Heap

The memory of that tricycle, abandoned on a grassy hill. For days on end, it lay in a red blanketed tumble. A perfect heap, its wheels fluttering in a lonesome song whose lyrics dreamed of painting the ground in a million years worth of someone’s childhood. Pristine in its sculpted image, nestled in between the living and the dead.

And then one day I passed that grassy hill and found the tricycle bent and broken. Its entrails spewed across the earth, its melody stolen. And I remember thinking it a tragedy of the highest order, and blaming the whole world and Jesus Christ.

I might have approached it, before it became too late. I could have turned it on its wheels and taken it home to my little sister. But then the lesson, and that image I carry to this very day would not have come along with me. Because when I remember back to that broken tricycle, I remember everything else.

They said it was a bad thing. To remember. To tuck myself into those horrible bed time stories. But I do not believe they were right. It is a gift wrapped inside a curse; A talisman whose resonance speaks to me from shallow graves and long lost stars. It helps me to understand the horrors and the beauty of this world are interwoven scriptures. I will neither concede nor abide to its testimony, but I must respect it.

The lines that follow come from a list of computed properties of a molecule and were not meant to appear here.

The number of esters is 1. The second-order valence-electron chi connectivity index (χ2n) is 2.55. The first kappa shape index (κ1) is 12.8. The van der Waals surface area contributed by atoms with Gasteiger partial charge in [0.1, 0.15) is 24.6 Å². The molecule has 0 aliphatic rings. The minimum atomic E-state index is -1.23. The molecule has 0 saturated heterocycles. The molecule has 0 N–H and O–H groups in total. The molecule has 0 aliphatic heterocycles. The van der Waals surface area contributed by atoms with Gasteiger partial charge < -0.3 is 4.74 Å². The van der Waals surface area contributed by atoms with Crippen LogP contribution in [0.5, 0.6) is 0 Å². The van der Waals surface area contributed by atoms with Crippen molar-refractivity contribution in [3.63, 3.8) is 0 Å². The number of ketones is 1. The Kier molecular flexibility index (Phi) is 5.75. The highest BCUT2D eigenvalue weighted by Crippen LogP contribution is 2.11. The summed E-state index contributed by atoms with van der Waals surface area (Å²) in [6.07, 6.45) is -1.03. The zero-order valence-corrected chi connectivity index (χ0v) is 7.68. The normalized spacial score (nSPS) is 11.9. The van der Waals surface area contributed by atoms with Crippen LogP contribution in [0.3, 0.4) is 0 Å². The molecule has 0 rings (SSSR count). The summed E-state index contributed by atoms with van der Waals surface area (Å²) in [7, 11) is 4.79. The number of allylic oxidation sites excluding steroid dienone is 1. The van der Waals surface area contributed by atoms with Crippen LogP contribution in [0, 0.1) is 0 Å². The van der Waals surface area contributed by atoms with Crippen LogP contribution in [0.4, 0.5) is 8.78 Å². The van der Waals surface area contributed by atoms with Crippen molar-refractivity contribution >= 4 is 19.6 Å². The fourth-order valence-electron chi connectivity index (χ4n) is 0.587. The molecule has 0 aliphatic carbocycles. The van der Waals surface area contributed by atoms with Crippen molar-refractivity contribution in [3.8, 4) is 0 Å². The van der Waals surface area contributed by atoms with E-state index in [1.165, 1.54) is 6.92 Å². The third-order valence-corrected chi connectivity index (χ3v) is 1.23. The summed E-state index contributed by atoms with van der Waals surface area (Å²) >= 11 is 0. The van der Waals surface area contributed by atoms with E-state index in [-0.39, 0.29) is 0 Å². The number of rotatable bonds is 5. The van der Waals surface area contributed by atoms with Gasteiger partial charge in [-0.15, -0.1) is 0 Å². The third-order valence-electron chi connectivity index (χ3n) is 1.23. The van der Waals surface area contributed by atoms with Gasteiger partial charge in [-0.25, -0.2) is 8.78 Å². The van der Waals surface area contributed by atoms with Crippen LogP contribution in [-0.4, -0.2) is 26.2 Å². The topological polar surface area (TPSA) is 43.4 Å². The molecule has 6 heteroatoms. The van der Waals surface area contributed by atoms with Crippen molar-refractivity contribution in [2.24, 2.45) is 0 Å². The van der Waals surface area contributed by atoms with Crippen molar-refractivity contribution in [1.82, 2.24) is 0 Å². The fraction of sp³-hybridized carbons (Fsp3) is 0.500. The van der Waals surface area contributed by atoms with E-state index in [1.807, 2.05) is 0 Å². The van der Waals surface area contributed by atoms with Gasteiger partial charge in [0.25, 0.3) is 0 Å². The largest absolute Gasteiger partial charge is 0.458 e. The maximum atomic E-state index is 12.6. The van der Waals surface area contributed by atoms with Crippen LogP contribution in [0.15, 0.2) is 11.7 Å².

The memories become a hum in the fading moonlight, a flicker in the stained glass sun. Reminding me of the yesterdays that sleep as if sunken vessels in the deep blue sea. Provoking me to close my eyes and heed the torturous lessons risen from the proverbs of Francisco Goya while Canaan sends me postcards, wishing I was there. I embrace the darkness and the light because to run from either one is to succumb to the villainy of both.